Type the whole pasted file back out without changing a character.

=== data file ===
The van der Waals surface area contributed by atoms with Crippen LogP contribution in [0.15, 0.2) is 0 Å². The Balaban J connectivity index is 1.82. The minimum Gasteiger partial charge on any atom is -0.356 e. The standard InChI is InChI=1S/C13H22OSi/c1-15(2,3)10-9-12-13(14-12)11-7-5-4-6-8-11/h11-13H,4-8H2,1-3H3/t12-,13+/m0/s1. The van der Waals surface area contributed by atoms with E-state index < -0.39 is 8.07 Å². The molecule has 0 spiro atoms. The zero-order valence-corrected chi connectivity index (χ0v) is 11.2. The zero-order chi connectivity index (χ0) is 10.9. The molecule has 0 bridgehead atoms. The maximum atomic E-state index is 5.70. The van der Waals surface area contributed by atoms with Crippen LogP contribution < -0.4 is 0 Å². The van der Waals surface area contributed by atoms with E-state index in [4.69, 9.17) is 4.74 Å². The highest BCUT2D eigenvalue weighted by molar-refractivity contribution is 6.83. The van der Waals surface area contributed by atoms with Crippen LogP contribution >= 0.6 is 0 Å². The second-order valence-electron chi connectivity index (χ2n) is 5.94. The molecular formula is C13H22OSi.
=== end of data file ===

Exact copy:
The van der Waals surface area contributed by atoms with Crippen LogP contribution in [0.15, 0.2) is 0 Å². The Balaban J connectivity index is 1.82. The minimum Gasteiger partial charge on any atom is -0.356 e. The standard InChI is InChI=1S/C13H22OSi/c1-15(2,3)10-9-12-13(14-12)11-7-5-4-6-8-11/h11-13H,4-8H2,1-3H3/t12-,13+/m0/s1. The van der Waals surface area contributed by atoms with E-state index < -0.39 is 8.07 Å². The molecule has 0 spiro atoms. The zero-order valence-corrected chi connectivity index (χ0v) is 11.2. The zero-order chi connectivity index (χ0) is 10.9. The molecule has 0 bridgehead atoms. The maximum atomic E-state index is 5.70. The van der Waals surface area contributed by atoms with Crippen LogP contribution < -0.4 is 0 Å². The van der Waals surface area contributed by atoms with E-state index in [4.69, 9.17) is 4.74 Å². The highest BCUT2D eigenvalue weighted by molar-refractivity contribution is 6.83. The van der Waals surface area contributed by atoms with Crippen LogP contribution >= 0.6 is 0 Å². The second-order valence-electron chi connectivity index (χ2n) is 5.94. The molecular formula is C13H22OSi.